Homage to a time gone by

Sunday Tasmanian - Tassie Living - - BOOKS - REG WATSON

ACROSS THE HIGH SEAS Pauline Y. Buckby. Self pub­lished ( avail­able from py­buckly@big­pond.com)

PAULINE Y. Buckby is a Tas­ma­nian his­to­rian and au­thor who has sev­eral books un­der her belt.

Her lat­est ef­fort deals mainly with the town­ship of Tun­bridge and those who lived there. Tun­bridge may be a small vil­lage which is by- passed by the Mid­land High­way, but it has not al­ways been so.

Many years ago, I was able to take some pho­to­graphs for the late Jack Weed­ing’s book His­tory of Tun­bridge and Wood­bury.

The two books are com­pli­men­tary to each other. And like Weed­ing’s, Pauline’s is full of great de­tail and in­for­ma­tion.

It sur­prised me greatly to learn how busy Tun­bridge was; three ho­tels, three churches, a school, post of­fice and Trot­ting Club con­duct­ing race meet­ings on reg­u­lar bases, a cricket club, foot­ball team, and Hazel­wood’s store.

Hardly any­thing re­mains to­day. It was also the so­cial point where balls, con­certs and so­cial gath­er­ings were com­mon.

Those days have sadly passed. In­deed it was some­what amus­ing to read a news­pa­per re­port from March 1932 when it stated, “For a pleas­ant hol­i­day or a week- end, a trip to Tun­bridge would be hard to beat”.

We must re­mem­ber it was also a great area for trekking, hunt­ing and fish­ing and still is.

An in­ter­est­ing por­tion of the book deals with the ho­tels, such as the well known Tun­bridge Ho­tel, no longer li­censed and is now known as Tun­bridge Manor.

Built by con­vict labour in around 1840 it had a gaol un­der the liv­ing room.

Over­all, the prop­erty is still in good con­di­tion and out­side there are sta­bles, garages and var­i­ous sheds which are all lo­cated on ten acres bor­der­ing the Black­man River.

The Pow­ell fam­ily were a lead­ing clan begin­ning with Thomas Pow­ell who ar­rived as a con­vict to Van Diemen’s Land in 1845.

Pauline writes in de­tail of the fam­ily and the Sut­ton fam­ily when Thomas Pow­ell and Sarah Sut­ton united in mar­riage.

In 1868, Thomas brought Hope Farm, Tun­bridge pre­vi­ously known as the Vic­to­ria Inn, which was first li­cenced in Oc­to­ber 1843.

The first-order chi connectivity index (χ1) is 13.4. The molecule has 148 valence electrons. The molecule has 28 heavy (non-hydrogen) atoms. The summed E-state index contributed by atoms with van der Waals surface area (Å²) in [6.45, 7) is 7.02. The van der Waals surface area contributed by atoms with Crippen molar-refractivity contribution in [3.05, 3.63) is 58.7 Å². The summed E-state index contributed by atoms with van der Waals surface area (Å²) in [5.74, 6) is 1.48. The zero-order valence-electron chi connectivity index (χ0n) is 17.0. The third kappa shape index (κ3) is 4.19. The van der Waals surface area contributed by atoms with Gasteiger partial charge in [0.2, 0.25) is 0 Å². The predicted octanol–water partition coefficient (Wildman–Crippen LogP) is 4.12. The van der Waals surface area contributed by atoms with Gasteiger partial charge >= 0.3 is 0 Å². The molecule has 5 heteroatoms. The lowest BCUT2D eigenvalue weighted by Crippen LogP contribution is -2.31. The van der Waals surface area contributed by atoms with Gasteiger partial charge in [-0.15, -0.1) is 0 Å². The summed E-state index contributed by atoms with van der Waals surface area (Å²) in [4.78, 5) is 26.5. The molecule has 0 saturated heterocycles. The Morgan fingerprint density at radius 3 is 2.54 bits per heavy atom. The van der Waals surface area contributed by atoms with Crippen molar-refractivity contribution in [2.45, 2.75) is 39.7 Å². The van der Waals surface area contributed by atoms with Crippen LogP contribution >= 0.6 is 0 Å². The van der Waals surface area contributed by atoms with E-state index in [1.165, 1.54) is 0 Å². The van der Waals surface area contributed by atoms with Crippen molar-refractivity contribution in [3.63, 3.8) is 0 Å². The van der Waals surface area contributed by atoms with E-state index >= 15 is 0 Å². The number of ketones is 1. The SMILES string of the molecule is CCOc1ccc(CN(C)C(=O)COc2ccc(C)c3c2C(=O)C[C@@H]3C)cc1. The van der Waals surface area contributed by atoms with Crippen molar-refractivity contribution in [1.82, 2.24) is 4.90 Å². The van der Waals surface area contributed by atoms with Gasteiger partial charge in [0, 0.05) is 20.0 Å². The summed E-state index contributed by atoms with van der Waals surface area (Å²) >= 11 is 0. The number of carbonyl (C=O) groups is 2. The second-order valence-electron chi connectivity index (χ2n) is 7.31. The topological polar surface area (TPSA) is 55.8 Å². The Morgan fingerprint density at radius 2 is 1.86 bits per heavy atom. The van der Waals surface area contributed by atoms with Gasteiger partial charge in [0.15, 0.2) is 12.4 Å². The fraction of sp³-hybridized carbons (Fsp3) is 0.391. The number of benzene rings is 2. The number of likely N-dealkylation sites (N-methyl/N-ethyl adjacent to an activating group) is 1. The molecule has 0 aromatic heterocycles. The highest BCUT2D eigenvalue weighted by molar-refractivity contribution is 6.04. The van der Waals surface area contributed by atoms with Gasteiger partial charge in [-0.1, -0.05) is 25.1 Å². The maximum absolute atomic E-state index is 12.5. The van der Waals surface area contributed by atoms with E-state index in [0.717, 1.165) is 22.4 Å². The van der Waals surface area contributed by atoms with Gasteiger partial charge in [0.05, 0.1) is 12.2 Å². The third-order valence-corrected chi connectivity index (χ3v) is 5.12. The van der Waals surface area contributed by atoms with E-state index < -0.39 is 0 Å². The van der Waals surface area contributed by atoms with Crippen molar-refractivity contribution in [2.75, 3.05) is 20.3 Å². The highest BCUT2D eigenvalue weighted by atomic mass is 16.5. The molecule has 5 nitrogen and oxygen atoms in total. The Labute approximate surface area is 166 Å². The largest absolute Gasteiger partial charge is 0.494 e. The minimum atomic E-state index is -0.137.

The other fam­ily un­der scru­tiny is the Lodge fam­ily when Joseph Lodge, a con­vict, ar­rived in VDL and be­came a shep­herd to Robert Har­ri­son, of Wood­bury, near Oat­lands.

Joseph did well for him­self, pur­chas­ing 25 build­ing al­lot­ments at Tun­bridge plus 32ha of land within the town boundary.

We have to re­mem­ber Tun­bridge was al­most in the cen­tre of the main road be­tween Ho­bart and Launce­s­ton and was – as we have seen – a thriv­ing com­mu­nity un­til the com­ing of the rail­way in the 1870s.

Pauline also re­lates the royal vis­its to the town, such as the one in 1868, by Queen Vic­to­ria’s son Prince Al­bert, and later in 1920, the Prince of Wales, son of King Ge­orge V.

His visit was to thank Aus­tralia for its sac­ri­fices and con­tri­bu­tions made in World War I.

His royal train stopped at Tun­bridge for lunch.

“The whis­tle of the train brought those who spent the time in wait­ing com­fort­ably seated in their cars or their ve­hi­cles, scur­ry­ing across to the sta­tion.” ( The Mer­cury, July 23, 1920).

Pauline pays homage to the early set­tlers, par­tic­u­larly the con­victs, when she writes: “We should not feel shame or judge our con­victs for the past mis­takes, they lived in a time when in­jus­tice was of­ten the norm and some­times, the poor needed to steal in order to sur­vive.”

A good book for any­one in­ter­ested in Tas­ma­nian his­tory, in­clud­ing plenty of records and anec­dotes.

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